Updated: Oct 15, 2020
Water is literally at the centre of climate change. Freshwater supplies have started to dry up, rising temperatures have led to sea levels rising and altering borders, explosive population growth is straining natural resources, and unpredictable monsoons have been adversely affecting agricultural produce year after year. Water, in terms of its value as a global resource, has been described as “the next oil”.
Sustainable urban water resource management is increasingly important while planning our future cities which are expected to hold 40 per cent of India’s population by 2030. There is hence a need to provide equitable distribution of reliable water to all. The first issue is the most obvious: water scarcity. The second issue is the political implications of that scarcity. For example, in the case of Syria, the drought condition led to more people moving to the cities, rising food prices, more political tension within the country which gave rise to “climate refugees”, who travelled to other countries that have better water availability. The third main issue is that of the transboundary flow of water, in other words-water moving between countries or regions. Karnataka and Tamil Nadu have had repeated disputes leading to political tension and violence over the sharing of water from the river Cauvery since the British rule.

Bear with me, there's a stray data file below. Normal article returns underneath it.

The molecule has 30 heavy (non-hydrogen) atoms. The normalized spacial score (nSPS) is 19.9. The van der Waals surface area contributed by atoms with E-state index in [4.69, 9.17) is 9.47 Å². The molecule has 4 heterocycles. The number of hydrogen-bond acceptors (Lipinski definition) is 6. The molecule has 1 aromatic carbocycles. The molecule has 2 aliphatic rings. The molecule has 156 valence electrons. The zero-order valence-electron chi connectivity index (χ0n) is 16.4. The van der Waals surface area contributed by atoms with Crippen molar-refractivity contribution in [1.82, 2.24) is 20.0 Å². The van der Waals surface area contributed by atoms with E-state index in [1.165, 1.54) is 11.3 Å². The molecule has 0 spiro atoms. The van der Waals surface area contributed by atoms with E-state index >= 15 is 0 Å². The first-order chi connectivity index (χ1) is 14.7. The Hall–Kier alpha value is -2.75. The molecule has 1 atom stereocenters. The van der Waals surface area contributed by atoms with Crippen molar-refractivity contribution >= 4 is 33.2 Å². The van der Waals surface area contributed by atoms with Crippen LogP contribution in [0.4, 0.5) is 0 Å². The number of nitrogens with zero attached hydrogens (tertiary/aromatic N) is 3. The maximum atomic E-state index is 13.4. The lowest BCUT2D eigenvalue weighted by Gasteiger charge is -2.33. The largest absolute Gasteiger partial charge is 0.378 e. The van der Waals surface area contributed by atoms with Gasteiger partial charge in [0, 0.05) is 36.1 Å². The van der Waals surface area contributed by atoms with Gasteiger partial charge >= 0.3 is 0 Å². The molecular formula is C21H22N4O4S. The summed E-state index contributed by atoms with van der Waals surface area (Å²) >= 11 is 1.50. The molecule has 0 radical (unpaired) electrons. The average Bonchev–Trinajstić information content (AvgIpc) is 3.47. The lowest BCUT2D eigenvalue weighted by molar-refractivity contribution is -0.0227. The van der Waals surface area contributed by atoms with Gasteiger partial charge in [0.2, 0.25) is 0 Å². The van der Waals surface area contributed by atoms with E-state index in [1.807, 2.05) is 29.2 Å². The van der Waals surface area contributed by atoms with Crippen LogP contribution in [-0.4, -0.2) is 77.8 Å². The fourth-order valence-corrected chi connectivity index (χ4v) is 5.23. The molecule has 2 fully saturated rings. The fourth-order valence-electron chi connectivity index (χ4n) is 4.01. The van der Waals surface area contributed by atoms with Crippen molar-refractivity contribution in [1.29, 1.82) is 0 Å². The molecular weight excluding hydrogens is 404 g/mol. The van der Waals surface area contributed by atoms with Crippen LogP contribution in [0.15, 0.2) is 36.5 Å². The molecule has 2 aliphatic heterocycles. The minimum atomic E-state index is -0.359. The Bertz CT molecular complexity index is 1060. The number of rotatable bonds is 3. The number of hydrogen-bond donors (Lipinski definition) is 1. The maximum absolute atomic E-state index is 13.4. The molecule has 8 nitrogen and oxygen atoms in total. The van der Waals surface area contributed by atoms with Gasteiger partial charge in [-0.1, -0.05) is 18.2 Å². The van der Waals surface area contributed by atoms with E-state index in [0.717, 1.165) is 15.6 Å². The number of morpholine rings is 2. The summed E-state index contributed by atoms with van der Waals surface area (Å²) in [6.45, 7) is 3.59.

For urban populations, the importance of water cannot be underestimated. Its management is a challenge in terms of sustainability and administration, for cities have to offer the best possible water administration, wastewater collection, rainwater harvesting, and effective water treatment without generating negative environmental, social, sanitary, or health effects. Urban water management is increasingly important, given the need to maintain water resources that comply with global and local standards of quantity and quality. The effective management of water resources requires the optimization of financial resources without forsaking social requirements.
Urban Water Crisis - The Case of Delhi
Delhi, the capital city of India and a metropolis is grappling with overburdened infrastructure and services due to an ever-increasing migratory population and strong functional linkages with surrounding satellite towns and cities. 12 per cent of India’s population is already living the ‘Day Zero’ scenario, while Delhi has fared worst in the Composite Water Management Index, released in 2018 by Niti Aayog. Delhi’s water management system, managed by the Delhi Jal Board, is facing issues at varied stages from water availability at source, its transmission, distribution, use and storage.